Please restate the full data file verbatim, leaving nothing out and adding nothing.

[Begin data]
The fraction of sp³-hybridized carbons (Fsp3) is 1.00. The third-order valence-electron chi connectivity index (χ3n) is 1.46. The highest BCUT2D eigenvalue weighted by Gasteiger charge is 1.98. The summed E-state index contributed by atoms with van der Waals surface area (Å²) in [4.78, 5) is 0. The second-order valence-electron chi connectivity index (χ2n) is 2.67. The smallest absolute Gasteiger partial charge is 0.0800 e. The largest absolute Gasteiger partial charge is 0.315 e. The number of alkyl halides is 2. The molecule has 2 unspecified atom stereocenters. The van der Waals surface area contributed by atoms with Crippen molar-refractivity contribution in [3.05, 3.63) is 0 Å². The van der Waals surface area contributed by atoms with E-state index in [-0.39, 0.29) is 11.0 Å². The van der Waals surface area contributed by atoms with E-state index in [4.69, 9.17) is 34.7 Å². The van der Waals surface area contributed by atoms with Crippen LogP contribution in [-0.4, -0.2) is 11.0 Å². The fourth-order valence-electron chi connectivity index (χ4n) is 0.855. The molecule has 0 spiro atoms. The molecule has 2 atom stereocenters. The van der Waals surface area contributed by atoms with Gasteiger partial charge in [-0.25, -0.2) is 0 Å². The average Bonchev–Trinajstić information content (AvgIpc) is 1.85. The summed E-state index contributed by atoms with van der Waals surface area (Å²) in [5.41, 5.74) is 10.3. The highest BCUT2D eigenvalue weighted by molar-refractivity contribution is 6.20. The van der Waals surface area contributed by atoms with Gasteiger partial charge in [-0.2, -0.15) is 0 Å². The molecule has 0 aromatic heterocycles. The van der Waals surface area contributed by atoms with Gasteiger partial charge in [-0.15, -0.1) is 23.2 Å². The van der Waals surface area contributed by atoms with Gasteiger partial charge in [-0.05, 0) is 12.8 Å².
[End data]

The fraction of sp³-hybridized carbons (Fsp3) is 1.00. The third-order valence-electron chi connectivity index (χ3n) is 1.46. The highest BCUT2D eigenvalue weighted by Gasteiger charge is 1.98. The summed E-state index contributed by atoms with van der Waals surface area (Å²) in [4.78, 5) is 0. The second-order valence-electron chi connectivity index (χ2n) is 2.67. The smallest absolute Gasteiger partial charge is 0.0800 e. The largest absolute Gasteiger partial charge is 0.315 e. The number of alkyl halides is 2. The molecule has 2 unspecified atom stereocenters. The van der Waals surface area contributed by atoms with Crippen molar-refractivity contribution in [3.05, 3.63) is 0 Å². The van der Waals surface area contributed by atoms with E-state index in [-0.39, 0.29) is 11.0 Å². The van der Waals surface area contributed by atoms with E-state index in [4.69, 9.17) is 34.7 Å². The van der Waals surface area contributed by atoms with Crippen LogP contribution in [-0.4, -0.2) is 11.0 Å². The fourth-order valence-electron chi connectivity index (χ4n) is 0.855. The molecule has 0 spiro atoms. The molecule has 2 atom stereocenters. The van der Waals surface area contributed by atoms with Gasteiger partial charge in [-0.25, -0.2) is 0 Å². The average Bonchev–Trinajstić information content (AvgIpc) is 1.85. The summed E-state index contributed by atoms with van der Waals surface area (Å²) in [5.41, 5.74) is 10.3. The highest BCUT2D eigenvalue weighted by molar-refractivity contribution is 6.20. The van der Waals surface area contributed by atoms with Gasteiger partial charge in [-0.2, -0.15) is 0 Å². The molecule has 0 aromatic heterocycles. The van der Waals surface area contributed by atoms with Gasteiger partial charge in [-0.15, -0.1) is 23.2 Å². The van der Waals surface area contributed by atoms with Gasteiger partial charge in [-0.05, 0) is 12.8 Å².